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Old 09-01-2011, 11:52 PM   #1
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Open Ground Issue


Hi All,

Back with some more questions. When we had our place inspected prior to buying it, they noted that a couple of the bedrooms in the back tested as having an open ground. They said it was not a major problem, mostly a safety issue, but should be corrected. What would be the easiest way to try and track down where the problem might be in the wiring? Do I just need to start tracing the wires and inspecting all the outlets/switches/junctions? Is there a way to narrow down the search a little?

I read something about testing for continuity on the ground wires, how would I go about that. I have both a multi-meter and a continuity tester, but they have limited lead length. Should I just attach a spare length of wire to another ground and use that to test over a longer distance?

Thanks,
Keith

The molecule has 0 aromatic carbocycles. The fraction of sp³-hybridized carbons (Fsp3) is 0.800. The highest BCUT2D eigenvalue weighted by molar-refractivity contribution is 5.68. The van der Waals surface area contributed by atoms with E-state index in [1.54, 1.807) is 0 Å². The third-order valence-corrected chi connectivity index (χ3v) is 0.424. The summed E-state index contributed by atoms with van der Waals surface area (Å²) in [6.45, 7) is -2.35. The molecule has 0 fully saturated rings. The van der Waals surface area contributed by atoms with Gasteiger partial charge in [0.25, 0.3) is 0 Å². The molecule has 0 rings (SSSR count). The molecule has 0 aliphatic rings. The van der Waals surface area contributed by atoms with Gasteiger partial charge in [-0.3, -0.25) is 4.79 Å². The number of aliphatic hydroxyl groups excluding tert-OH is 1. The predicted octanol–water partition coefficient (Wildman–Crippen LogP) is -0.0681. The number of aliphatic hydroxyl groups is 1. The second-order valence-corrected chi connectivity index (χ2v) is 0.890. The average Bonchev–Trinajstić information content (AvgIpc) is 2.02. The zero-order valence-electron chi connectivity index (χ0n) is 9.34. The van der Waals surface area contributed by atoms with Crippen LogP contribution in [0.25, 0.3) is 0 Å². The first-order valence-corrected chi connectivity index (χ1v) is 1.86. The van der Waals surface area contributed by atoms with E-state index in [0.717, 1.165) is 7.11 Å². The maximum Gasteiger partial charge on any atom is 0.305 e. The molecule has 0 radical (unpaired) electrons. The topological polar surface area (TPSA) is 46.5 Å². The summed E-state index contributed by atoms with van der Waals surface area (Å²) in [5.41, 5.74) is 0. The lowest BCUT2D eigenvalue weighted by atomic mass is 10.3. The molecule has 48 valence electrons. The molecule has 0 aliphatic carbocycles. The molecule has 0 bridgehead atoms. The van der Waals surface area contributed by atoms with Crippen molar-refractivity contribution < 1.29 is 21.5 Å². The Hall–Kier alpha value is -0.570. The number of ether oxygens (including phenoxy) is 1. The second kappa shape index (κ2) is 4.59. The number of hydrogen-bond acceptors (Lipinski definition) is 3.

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Old 09-02-2011, 06:36 AM   #2
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Open Ground Issue


How old is the house?? Check the outlets for a ground wire, and it should be attached to all other ground wires in the box and to the box itself, if a metal box. One lead of the twisted grounds should also go to the outlet ground lug. That usually corrects the problem.

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Old 09-02-2011, 02:42 PM   #3
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How old is the house?? Check the outlets for a ground wire, and it should be attached to all other ground wires in the box and to the box itself, if a metal box. One lead of the twisted grounds should also go to the outlet ground lug. That usually corrects the problem.
Hi,

The house was built in 1996. I opened a couple of the easily accessible outlets an the ground appeared to hooked up correctly. Shortly after buying the place I had my father down for a few days to help with other repairs and I believe he had checked most of the other outlets as well and they all seemed ok. He said he believes that the problem is probably in a junction in the attic somewhere. At the time though, there was not an attic access to be able to look.

The other thing I've noticed doing a few changes with lights and switches is that none of the switches are grounded (some have no grounding screw at all). Should I take the time to go through all the switches and connect those that do have a screw so they are grounded, or is it not as important on switches?

Thanks,
Keith
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Old 09-02-2011, 03:31 PM   #4